we ARE playing horseshoes...

and i have to give credit where credit is due: props to AMD for almost doubling Intel's HD Graphics in the integrated space....
 

sinfulpotato

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What I find most exciting is the battery life saved. THIS is what will make this chip a winner. When if Sandy bridge is faster your average consumer won't be able to notice... PERIOD. However battery life... is a HUGE win.

I don't play favorites, AMD needs market share.... FOR OUR SAKE. If Intel and AMD where on the same terms we would see faster progression and SAVE MONEY.
 

gmarsack

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This looks like a fantastic solution for notebooks. Can't wait to finally see more of these systems in the wild. :) Good job AMD. I would think this will help boost the company along until Bulldozer arrives. Way to survive! :)
 

ikyung

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[citation][nom]fstrthnu[/nom]AMD is kind of in a fix here, the more enthusiast gamers won't even bother looking at the Llano computers while this is kind of overkill for casual gamers. MAYBE money-pressed college students or something, but most people will just skip this and either buy a regular gaming computer or build their own using one of the guides from this very site! Going for good graphics in cheap desktops is kind of a futile exercise, the people who will care will just get the more expensive stuff anyways. Notebooks are more understandable, but the prices on the decent gaming desktops are just too good for Llano to be very competitive (and also, the CPU portion will be a letdown for the average person. Noticeably slower than the comparable Intel Core i5.)[/citation]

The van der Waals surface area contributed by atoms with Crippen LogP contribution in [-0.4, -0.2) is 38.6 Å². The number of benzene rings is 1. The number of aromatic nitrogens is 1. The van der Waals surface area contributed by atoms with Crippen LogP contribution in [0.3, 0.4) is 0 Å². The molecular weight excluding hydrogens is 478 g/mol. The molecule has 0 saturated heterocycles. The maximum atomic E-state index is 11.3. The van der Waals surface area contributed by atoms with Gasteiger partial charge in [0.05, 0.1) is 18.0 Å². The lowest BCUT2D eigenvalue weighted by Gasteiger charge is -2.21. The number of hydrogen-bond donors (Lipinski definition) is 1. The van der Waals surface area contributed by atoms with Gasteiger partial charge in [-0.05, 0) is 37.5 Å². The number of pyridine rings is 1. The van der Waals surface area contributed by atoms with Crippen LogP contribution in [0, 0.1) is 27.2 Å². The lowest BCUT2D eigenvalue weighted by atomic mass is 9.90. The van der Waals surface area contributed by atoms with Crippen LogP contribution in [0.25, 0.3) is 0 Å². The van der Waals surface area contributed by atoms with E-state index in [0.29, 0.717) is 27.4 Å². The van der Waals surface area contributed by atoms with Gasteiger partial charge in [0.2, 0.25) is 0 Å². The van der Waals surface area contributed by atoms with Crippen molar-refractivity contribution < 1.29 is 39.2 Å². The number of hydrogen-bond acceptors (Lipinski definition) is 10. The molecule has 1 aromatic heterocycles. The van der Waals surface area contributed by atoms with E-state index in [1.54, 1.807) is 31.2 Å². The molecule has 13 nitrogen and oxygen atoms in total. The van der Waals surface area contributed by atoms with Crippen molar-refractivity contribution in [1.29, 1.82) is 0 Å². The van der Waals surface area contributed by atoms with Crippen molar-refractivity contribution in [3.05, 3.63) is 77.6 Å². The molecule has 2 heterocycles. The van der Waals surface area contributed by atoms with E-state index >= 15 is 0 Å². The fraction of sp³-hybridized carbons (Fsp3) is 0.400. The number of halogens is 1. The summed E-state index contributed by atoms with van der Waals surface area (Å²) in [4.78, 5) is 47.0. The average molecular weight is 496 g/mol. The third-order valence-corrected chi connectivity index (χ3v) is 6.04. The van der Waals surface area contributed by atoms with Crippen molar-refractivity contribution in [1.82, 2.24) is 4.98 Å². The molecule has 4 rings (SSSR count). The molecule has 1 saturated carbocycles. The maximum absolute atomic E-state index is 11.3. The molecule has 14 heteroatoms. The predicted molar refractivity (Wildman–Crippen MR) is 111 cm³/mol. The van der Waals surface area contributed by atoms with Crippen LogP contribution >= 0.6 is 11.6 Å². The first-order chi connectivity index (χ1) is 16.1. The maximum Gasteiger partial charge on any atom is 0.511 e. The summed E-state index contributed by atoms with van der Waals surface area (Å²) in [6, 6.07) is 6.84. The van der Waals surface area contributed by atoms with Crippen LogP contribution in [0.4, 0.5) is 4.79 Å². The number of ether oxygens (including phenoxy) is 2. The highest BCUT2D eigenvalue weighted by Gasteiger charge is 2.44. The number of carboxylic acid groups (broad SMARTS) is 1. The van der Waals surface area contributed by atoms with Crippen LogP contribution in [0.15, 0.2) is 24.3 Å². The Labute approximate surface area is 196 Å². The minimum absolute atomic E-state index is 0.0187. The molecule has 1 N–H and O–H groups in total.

Well, Llano's market is the mobile space. Not desktop. Yes, they are bringing out desktop Llanos, but just like the article said, Trinity is what the enthusists are waiting for. I honestly don't think Llano's aim in the desktop market is for hardcores. I could see Llano's popularity in HTPC, and casual gaming/workstations though. Lower power, GPU over CPU tradeoff, etc. IF AMD releases the right drivers for the APU+Discrete CPU to work together, I see the market being even bigger.
 
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Guest

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How much for the A8 3500M? and it is a 1.5 GHZ chip with turbo to 2.4. I think its price point is more consistent with the I3 2310M @ 2.1 GHZ. Would have like to see you compare it to that instead of a I5 @ 2.5 GHZ